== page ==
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Brand/Model: Yamaha FG800
Number of Strings: 6
Hand Orientation: Right
Body Material: Nato/Spruce top
Neck Material: Nato
Fretboard Material: Rosewood
Price Range: Under $200
Our Rating: 9.2/10
Yamaha FG800 Acoustic Guitar Review
The Yamaha FG800 guitar is the epitome of “you get what you pay for.” Fortunately, it’s a good buy since you’ll know exactly what you’re getting. So, what are you getting from the FG800 guitar? Let us tell you!
If there’s a guitar that comes in at a great price point, has a solid top, and most importantly, keeps a beginner interested in learning guitar, it’s this one.
It’s praised as a workhorse because it can take an amateur and last long enough to see them through to the pros.
The acoustic comes clad as a dreadnought guitar – “Traditional Western Body.” Nato makes up the back, sides, and neck, and rosewood is expected for the fretboard and bridge.
Unlike many beginner guitars that sport a fully laminate body, the FG astounds the entry-level market with a solid spruce top.
Spruce is the most common soundboard tonewood for its strength and compatibility to be played in multiple styles.
Yamaha has outfitted the FG800 with a newly developed scalloped X bracing for the FG series. The neck scale is 25 9/16″, it has a matte finish, and a nut width of 43 mm.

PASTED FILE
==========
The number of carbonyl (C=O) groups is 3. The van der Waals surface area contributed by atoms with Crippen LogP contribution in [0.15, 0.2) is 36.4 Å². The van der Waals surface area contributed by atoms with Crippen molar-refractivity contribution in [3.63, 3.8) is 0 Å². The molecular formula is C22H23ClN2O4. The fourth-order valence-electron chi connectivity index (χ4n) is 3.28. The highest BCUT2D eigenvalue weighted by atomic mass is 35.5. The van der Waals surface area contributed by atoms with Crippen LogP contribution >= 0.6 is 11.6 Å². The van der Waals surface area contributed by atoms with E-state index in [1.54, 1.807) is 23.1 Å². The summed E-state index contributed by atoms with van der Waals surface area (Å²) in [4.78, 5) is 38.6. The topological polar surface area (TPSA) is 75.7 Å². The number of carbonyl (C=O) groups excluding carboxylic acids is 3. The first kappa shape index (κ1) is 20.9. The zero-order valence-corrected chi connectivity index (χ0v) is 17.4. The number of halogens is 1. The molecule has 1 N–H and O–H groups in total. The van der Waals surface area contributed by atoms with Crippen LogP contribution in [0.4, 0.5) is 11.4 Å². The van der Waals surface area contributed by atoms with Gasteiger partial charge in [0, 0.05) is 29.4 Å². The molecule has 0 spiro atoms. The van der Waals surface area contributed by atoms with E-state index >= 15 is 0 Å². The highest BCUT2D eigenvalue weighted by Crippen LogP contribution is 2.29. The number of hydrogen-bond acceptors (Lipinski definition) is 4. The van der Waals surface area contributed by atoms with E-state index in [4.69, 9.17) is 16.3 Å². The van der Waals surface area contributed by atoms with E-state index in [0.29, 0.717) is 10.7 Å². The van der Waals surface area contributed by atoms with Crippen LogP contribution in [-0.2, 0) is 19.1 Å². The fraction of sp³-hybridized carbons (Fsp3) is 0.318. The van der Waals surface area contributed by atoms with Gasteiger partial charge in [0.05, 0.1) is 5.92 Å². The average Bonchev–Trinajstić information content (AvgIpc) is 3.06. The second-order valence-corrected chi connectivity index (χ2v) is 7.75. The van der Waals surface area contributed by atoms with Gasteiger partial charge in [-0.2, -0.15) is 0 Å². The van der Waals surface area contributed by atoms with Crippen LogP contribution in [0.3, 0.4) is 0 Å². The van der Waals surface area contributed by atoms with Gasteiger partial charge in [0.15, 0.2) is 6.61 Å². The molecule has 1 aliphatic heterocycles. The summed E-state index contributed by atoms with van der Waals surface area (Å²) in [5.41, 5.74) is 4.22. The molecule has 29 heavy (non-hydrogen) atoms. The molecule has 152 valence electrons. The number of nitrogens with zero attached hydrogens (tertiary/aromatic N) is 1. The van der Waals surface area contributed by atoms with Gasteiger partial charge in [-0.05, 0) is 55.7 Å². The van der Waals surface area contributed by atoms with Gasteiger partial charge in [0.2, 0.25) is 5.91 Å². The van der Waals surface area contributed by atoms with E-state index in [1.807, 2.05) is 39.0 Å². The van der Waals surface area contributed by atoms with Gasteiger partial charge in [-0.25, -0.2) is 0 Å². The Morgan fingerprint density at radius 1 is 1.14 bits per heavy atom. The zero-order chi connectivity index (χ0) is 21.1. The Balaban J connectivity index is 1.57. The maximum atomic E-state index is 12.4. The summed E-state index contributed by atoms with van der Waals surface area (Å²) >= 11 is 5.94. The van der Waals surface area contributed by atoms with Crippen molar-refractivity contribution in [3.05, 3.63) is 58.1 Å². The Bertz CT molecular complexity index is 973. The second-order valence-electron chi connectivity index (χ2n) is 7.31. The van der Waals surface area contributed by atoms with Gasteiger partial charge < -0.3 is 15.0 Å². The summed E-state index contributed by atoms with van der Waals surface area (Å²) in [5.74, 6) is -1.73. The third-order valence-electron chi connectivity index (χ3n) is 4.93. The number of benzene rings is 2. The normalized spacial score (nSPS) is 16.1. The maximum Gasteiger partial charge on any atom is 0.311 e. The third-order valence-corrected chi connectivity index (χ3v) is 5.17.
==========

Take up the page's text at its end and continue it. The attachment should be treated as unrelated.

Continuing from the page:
Both the nut and saddle are made of Urea. Since it’s a hard plastic, it will hold up to the wear-and-tear of everyday abuse.
Frets have dot inlays, bridge pins are black with white dots, and the headstock has die-cast chrome tuners that keep the guitar acceptably in tune.
Obviously, hardware is standard, but again, the FG doesn’t pretend to be anything more than what it is.
The FG series is one line of guitars where you can’t complain about sound for the price point. The sound projection of the dreadnought body with a solid top is one of the defining attributes of the FG guitars.
The scalloped bracing helps to ensure a full tone, and balanced performance with well-rounded note intonation is the result of this well-built machine.
- Solid top
- Scalloped bracing
- May require setup
Buyer’s Feedback on the FG800
You’ll be pleased to know that there are no legitimate complaints about the FG800 guitar. This news should come as no surprise since it’s a Yamaha. There are a few tweaks that we’d like to see such as bone or Tusq for the saddle and perhaps an upgrade in strings. But, for the price, there’s really no room to complain.
Buyers were surprised with the quality in the guitar for spending under 200 bucks. What was originally intended to be a “porch-only” or casual instrument ended up being the go-to guitar for every acoustic need in the book. Granted, it may not be your stage-playing git, but it will sure help you get there.
Do buyers say it’s worth the cost? Hell yeah!
Alternative Guitars to Consider
Another solid top guitar in this price range is the Fender FA-115. It’s comparable to the Yamaha in terms of body shape and size, but it does have a laminate fingerboard. To sweeten the pot, it comes with a few accessories in the mix that the Yamaha can’t match.